In optical fiber communication, larger transmission speed and transmission distance of signals cause deterioration of signal waves due to frequency dispersion of a signal in an optical fiber forming a transmission path. This results in limiting the transmission speed or distance. For example, for the transmission of a light signal at 10 Gb/s using a 1.55 μm wavelength signal using an ordinary 1.3 μm zero-dispersion fiber, transmission distance is limited to several tens of km or less due to secondary frequency dispersion.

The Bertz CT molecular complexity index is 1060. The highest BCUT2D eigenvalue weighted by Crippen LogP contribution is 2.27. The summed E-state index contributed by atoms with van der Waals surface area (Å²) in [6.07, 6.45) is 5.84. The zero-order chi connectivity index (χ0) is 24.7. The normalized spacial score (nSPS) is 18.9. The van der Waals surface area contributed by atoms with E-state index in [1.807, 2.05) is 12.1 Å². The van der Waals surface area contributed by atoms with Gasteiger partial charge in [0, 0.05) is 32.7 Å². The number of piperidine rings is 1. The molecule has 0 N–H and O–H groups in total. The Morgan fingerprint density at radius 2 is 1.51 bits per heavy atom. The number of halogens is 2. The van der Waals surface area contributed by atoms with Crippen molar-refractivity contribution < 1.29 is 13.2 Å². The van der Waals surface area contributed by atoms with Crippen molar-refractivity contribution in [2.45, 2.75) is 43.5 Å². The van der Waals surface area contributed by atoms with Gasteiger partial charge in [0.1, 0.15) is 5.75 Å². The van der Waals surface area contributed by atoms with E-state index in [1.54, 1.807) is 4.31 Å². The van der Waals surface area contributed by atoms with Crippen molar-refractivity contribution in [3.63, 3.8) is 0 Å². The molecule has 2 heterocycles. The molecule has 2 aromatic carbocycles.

Several methods are available for compensating for the frequency dispersion. One of the most useful of these methods is a dispersive compensating method utilizing a non-linear optical effect since its compensation may be effected theoretically free of transmission distance to be compensated. In this method, a dispersion-compensating device containing a non-linear optical element is provided at the intermediate point of a transmission path having substantially uniform frequency dispersion. In the dispersion-compensating device, the spectrum of signal light deteriorated by transmitted frequency dispersion is frequency-converted about a frequency axis and fed back into the transmission path on the receiving side. This may compensate for frequency dispersion of the first half of the transmission path. For example, due to frequency dispersion of the optical fiber, higher frequency components of signal light may travel faster than lower frequency components. In this process, the signal waveforms deteriorate as the length of propagation in the optical fiber increases. If the frequency conversion of signal light as hereinbefore described is performed at the intermediate point on the transmission path, lower frequency components of signal light before conversion are converted into higher frequency components. Thus, portions which are delayed on the first half of the transmission path are no longer delayed as they reach the last half of the transmission path, thus compensating for the deterioration of the signal waveforms at the receiving side.